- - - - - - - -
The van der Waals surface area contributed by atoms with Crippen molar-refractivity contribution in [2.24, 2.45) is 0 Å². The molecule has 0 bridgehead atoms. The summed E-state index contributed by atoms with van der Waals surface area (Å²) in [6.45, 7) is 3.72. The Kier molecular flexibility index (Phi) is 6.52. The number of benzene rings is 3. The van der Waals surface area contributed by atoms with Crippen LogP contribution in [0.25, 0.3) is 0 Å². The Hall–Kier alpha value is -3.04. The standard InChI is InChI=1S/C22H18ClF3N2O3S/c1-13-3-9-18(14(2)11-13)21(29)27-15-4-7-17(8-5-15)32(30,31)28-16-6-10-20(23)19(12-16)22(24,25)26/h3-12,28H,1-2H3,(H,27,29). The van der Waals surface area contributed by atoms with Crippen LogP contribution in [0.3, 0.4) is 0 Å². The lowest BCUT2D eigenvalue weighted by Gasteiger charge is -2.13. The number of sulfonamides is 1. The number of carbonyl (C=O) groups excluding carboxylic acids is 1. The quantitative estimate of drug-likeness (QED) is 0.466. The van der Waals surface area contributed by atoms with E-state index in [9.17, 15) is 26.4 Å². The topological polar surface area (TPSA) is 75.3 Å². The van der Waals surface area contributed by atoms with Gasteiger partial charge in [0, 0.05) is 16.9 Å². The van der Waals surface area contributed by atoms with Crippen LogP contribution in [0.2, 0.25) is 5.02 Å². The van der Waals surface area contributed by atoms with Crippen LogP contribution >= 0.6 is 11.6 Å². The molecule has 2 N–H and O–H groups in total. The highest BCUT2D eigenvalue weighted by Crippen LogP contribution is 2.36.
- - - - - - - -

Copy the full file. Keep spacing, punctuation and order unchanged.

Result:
The van der Waals surface area contributed by atoms with Crippen molar-refractivity contribution in [2.24, 2.45) is 0 Å². The molecule has 0 bridgehead atoms. The summed E-state index contributed by atoms with van der Waals surface area (Å²) in [6.45, 7) is 3.72. The Kier molecular flexibility index (Phi) is 6.52. The number of benzene rings is 3. The van der Waals surface area contributed by atoms with Crippen LogP contribution in [0.25, 0.3) is 0 Å². The Hall–Kier alpha value is -3.04. The standard InChI is InChI=1S/C22H18ClF3N2O3S/c1-13-3-9-18(14(2)11-13)21(29)27-15-4-7-17(8-5-15)32(30,31)28-16-6-10-20(23)19(12-16)22(24,25)26/h3-12,28H,1-2H3,(H,27,29). The van der Waals surface area contributed by atoms with Crippen LogP contribution in [0.3, 0.4) is 0 Å². The lowest BCUT2D eigenvalue weighted by Gasteiger charge is -2.13. The number of sulfonamides is 1. The number of carbonyl (C=O) groups excluding carboxylic acids is 1. The quantitative estimate of drug-likeness (QED) is 0.466. The van der Waals surface area contributed by atoms with E-state index in [9.17, 15) is 26.4 Å². The topological polar surface area (TPSA) is 75.3 Å². The van der Waals surface area contributed by atoms with Gasteiger partial charge in [0, 0.05) is 16.9 Å². The van der Waals surface area contributed by atoms with Crippen LogP contribution in [0.2, 0.25) is 5.02 Å². The van der Waals surface area contributed by atoms with Crippen LogP contribution >= 0.6 is 11.6 Å². The molecule has 2 N–H and O–H groups in total. The highest BCUT2D eigenvalue weighted by Crippen LogP contribution is 2.36.